There are cultish aspects to the antivax movement. They include charismatic leaders given a near god-like status (Andrew Wakefield), programmed beliefs that have little to nothing in common with reality, extreme suspicion and fear of contradictory ideas and shunning of renegades.
"One American mother, a member of Facebook groups such as “Great Mothers Questioning Vaccines”, was eventually convinced that she had been misguided in not vaccinating her two daughters. But Megan Sandlin recalls that she lost more than 50 friends within a fortnight of “coming out” about her new pro-vaccination status on Facebook.
“People who had cheered me on and supported me through my home birth, who had told me countless times that I was an awesome mother and an inspiration, just dropped me like we’d never been friends at all,” Sandlin wrote in a post titled “Leaving the Anti-Vaccine Movement” on the Voices for Vaccines website.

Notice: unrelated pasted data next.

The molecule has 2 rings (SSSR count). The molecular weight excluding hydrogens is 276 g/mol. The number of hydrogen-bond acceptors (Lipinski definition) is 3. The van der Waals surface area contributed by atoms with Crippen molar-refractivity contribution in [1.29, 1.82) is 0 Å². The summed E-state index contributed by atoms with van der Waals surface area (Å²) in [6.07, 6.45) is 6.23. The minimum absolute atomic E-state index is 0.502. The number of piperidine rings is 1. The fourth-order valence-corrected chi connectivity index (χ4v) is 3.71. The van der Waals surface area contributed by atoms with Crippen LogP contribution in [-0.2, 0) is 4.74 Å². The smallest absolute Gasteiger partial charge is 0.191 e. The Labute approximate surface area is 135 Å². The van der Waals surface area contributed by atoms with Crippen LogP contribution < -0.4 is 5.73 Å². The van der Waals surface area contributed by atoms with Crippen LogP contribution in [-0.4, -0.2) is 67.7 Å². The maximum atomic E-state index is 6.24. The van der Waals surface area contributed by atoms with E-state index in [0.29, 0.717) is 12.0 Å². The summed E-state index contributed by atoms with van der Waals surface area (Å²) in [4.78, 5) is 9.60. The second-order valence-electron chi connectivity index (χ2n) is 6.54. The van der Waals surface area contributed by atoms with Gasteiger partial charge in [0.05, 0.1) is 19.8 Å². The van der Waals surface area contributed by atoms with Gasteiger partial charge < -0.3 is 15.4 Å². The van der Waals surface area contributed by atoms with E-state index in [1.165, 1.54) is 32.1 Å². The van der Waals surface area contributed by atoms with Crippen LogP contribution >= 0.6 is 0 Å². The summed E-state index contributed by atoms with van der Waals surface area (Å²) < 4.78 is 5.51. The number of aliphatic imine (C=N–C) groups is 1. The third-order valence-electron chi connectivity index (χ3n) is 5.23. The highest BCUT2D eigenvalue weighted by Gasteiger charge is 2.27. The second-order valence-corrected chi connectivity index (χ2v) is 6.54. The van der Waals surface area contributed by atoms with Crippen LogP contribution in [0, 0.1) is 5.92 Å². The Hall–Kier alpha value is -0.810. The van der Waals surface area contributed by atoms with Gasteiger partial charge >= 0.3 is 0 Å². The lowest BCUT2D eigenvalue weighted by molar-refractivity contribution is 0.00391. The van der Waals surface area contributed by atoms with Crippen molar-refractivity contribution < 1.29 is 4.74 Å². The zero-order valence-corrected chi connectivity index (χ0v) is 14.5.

Sandlin was removed from groups, blocked by strangers, accused of being brainwashed and warned that her daughters would get autism now that they’d been vaccinated. “It hurt,” she wrote. “I now view the anti-vaccine movement as a sort of cult, where any sort of questioning gets you kicked out.”
Closer to home, parents who live in known anti-vaccine cluster areas are so fearful of the wrath of their community they won’t say whether their kids are immunised or not."